Islambad diaries: Here comes McCain, now start the tantrums
The Americans send John Kerry when they need something; for all other complaints, McCain is deployed.
The good cop-bad cop routine has become such a cliche of television cop shows that it is unlikely anyone would still bother employing it. Anyone other than the US, that is. When the Americans desperately need something from Pakistan, like the release of CIA contractor Raymond Davis, they send John Kerry, a master of diplomacy and equivocation, here. If they just want to complain and throw a tantrum the ill-tempered John McCain is deployed.
That was the case during his August 13 visit as McCain bluntly told Prime Minister Yousaf Raza Gilani that Pakistan needed to end its recent policy of requiring US embassy officials, including Ambassador Cameron Munter, to get no-objection certificates whenever they travelled within the country.
Unlike the Raymond Davis case, where the release of their man was so vital that the Americans paid out millions of dollars in blood money, the US is in no mood to compromise over this. A government official confirmed a rumour spreading around town that the US had threatened to take a tit-for-tat action and impose similar restrictions on the travel of Pakistani embassy officials in the US. But the government official also added that he thought the threat was just bluster.
The US State Department also issued an advisory to citizens traveling to Pakistan saying that American journalists and other workers were being falsely identified as spies. Soon after, development consultant Warren Weinstein, who is the country director for firm JE Austin, was kidnapped at gunpoint from his home in Lahore. The bigger problem for the US, however, is that its actual spies are being correctly identified as spies in the media. The third CIA station chief in just over a year arrived recently in the country after his predecessors had to leave after being named in the media and annoying Chief of Army Staff Ashfaq Parvez Kayani.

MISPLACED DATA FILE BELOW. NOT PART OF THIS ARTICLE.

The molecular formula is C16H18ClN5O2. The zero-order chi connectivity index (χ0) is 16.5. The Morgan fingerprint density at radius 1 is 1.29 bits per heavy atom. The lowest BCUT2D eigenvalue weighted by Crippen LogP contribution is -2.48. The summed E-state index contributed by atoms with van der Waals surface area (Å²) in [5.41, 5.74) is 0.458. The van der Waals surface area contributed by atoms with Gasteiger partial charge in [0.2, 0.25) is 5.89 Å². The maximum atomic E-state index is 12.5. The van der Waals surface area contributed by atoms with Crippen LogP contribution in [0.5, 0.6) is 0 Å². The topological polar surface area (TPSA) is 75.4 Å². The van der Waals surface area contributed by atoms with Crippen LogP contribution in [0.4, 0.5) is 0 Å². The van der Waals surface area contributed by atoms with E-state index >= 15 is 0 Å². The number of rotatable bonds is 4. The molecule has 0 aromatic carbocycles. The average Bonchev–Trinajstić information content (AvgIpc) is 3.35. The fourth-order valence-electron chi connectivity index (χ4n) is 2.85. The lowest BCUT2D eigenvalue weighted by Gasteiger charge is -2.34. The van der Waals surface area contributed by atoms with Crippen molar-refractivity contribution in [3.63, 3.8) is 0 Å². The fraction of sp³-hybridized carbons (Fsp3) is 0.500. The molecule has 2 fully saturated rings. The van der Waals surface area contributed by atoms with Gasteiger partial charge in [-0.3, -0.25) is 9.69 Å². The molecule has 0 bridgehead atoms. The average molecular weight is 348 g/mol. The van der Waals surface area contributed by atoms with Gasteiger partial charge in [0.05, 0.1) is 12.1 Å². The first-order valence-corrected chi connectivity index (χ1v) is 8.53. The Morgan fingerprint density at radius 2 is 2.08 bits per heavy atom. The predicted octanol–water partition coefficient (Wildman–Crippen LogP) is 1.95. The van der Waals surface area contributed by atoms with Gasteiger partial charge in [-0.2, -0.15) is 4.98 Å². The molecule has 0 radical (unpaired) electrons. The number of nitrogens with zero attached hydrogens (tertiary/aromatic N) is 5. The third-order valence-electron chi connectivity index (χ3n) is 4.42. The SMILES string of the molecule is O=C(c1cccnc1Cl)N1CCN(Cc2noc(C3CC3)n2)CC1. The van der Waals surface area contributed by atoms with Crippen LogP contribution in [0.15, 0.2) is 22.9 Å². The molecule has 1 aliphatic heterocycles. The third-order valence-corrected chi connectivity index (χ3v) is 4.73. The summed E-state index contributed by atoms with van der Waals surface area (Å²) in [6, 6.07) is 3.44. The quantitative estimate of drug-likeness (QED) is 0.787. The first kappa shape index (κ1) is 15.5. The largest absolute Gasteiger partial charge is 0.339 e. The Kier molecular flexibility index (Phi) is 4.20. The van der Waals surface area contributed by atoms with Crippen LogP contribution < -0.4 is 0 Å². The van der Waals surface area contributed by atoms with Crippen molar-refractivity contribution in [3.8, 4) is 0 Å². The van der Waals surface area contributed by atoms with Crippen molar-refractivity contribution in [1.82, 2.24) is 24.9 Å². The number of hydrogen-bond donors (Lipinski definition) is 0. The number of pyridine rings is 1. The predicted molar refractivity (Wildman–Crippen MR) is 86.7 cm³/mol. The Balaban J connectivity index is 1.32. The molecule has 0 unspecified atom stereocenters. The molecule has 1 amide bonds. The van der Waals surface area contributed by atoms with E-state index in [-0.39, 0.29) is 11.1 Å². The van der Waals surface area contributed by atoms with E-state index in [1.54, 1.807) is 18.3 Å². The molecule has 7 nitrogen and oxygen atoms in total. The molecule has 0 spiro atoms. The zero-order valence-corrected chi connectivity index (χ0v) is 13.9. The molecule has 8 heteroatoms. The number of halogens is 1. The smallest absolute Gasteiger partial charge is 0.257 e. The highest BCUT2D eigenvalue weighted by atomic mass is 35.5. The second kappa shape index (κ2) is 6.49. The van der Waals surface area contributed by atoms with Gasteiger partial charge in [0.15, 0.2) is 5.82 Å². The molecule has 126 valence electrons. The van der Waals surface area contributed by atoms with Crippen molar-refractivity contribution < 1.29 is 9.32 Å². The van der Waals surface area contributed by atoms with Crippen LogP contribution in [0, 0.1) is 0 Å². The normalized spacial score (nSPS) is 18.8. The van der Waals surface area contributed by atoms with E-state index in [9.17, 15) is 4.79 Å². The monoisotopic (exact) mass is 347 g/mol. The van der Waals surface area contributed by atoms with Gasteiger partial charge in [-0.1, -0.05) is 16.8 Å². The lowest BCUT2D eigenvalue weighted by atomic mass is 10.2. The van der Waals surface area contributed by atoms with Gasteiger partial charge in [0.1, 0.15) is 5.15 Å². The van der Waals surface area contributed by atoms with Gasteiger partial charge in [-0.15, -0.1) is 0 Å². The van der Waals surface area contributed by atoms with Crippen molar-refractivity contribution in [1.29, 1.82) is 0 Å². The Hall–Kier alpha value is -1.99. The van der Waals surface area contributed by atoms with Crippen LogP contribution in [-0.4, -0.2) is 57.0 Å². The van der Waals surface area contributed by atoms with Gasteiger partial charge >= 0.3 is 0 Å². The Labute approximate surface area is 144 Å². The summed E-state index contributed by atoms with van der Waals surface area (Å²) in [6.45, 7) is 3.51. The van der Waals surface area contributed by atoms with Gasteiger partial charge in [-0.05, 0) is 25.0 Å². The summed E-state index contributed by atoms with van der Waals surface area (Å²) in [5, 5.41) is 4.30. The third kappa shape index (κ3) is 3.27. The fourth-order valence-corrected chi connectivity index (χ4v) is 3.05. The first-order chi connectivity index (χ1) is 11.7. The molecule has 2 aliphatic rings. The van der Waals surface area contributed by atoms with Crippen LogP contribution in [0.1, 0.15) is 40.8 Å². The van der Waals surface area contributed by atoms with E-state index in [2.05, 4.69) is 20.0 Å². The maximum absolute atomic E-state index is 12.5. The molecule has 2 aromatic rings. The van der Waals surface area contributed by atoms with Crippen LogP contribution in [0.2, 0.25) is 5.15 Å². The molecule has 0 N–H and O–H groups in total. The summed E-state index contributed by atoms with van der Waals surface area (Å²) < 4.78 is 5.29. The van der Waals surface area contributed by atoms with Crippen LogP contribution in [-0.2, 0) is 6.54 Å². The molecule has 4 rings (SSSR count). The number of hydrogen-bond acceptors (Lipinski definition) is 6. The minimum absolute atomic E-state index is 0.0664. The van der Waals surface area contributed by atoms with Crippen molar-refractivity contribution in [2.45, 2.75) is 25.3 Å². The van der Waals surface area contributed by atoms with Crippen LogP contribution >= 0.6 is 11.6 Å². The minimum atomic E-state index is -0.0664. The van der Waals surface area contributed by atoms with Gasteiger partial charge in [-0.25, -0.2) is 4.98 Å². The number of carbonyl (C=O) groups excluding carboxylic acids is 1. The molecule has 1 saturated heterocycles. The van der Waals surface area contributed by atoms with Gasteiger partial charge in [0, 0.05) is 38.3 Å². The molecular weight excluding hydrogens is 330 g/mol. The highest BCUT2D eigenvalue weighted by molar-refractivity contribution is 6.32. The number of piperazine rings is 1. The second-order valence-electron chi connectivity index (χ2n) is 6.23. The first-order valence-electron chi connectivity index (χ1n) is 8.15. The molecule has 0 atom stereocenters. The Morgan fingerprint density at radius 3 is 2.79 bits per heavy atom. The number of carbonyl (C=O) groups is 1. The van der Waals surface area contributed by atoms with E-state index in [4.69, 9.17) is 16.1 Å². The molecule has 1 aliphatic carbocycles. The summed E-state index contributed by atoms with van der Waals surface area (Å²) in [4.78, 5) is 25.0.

There have been a number of incidents in recent months that the US Embassy has managed to keep out of the press. First, an embassy official of Pakistani origin got into a late-night incident at a fast food restaurant in Islamabad that led to the police being called and then another embassy official got into an altercation at a private party in Lahore that also attracted the attention of the police. In both cases the Americans were able to hush up the incidents but they have begun strictly enforcing a 1 am curfew for all its embassy employees.
Sending senators like McCain to meet with civilian leaders is more of a publicity ploy to get the message across that the US is not happy with the state of relations between the two countries. For more pressing matters, it is the military that is contacted behind closed doors. Last Wednesday, Munter met Kayani and told him in no uncertain terms that the US wanted an operation launched in North Wazirstan and permission to open a consulate in Balochistan. Kayani demurred on both points and said those were decisions only the civilian government could take.
As Munter well knows, whenever Kayani invokes the supremacy of the civilian set-up he is actually delivering a resounding no to what is being asked of him. The word no has now become the staple of Pakistan-US relations with both sides making demands but getting no positive response.